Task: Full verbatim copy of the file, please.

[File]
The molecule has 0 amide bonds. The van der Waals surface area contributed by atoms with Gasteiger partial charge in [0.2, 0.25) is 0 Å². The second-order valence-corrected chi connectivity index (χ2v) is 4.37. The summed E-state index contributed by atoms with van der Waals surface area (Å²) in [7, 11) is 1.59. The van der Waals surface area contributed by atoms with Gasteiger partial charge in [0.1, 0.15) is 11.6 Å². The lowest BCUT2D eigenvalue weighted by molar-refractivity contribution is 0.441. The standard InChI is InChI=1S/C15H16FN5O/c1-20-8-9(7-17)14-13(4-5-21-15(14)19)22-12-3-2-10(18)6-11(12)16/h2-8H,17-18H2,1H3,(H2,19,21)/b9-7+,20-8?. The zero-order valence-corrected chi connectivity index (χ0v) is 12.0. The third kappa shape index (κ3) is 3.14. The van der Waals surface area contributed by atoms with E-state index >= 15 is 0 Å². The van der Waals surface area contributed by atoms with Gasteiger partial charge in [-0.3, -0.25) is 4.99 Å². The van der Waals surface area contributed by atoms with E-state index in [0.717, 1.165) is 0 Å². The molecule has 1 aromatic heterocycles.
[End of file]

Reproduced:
The molecule has 0 amide bonds. The van der Waals surface area contributed by atoms with Gasteiger partial charge in [0.2, 0.25) is 0 Å². The second-order valence-corrected chi connectivity index (χ2v) is 4.37. The summed E-state index contributed by atoms with van der Waals surface area (Å²) in [7, 11) is 1.59. The van der Waals surface area contributed by atoms with Gasteiger partial charge in [0.1, 0.15) is 11.6 Å². The lowest BCUT2D eigenvalue weighted by molar-refractivity contribution is 0.441. The standard InChI is InChI=1S/C15H16FN5O/c1-20-8-9(7-17)14-13(4-5-21-15(14)19)22-12-3-2-10(18)6-11(12)16/h2-8H,17-18H2,1H3,(H2,19,21)/b9-7+,20-8?. The zero-order valence-corrected chi connectivity index (χ0v) is 12.0. The third kappa shape index (κ3) is 3.14. The van der Waals surface area contributed by atoms with E-state index >= 15 is 0 Å². The van der Waals surface area contributed by atoms with Gasteiger partial charge in [-0.3, -0.25) is 4.99 Å². The van der Waals surface area contributed by atoms with E-state index in [0.717, 1.165) is 0 Å². The molecule has 1 aromatic heterocycles.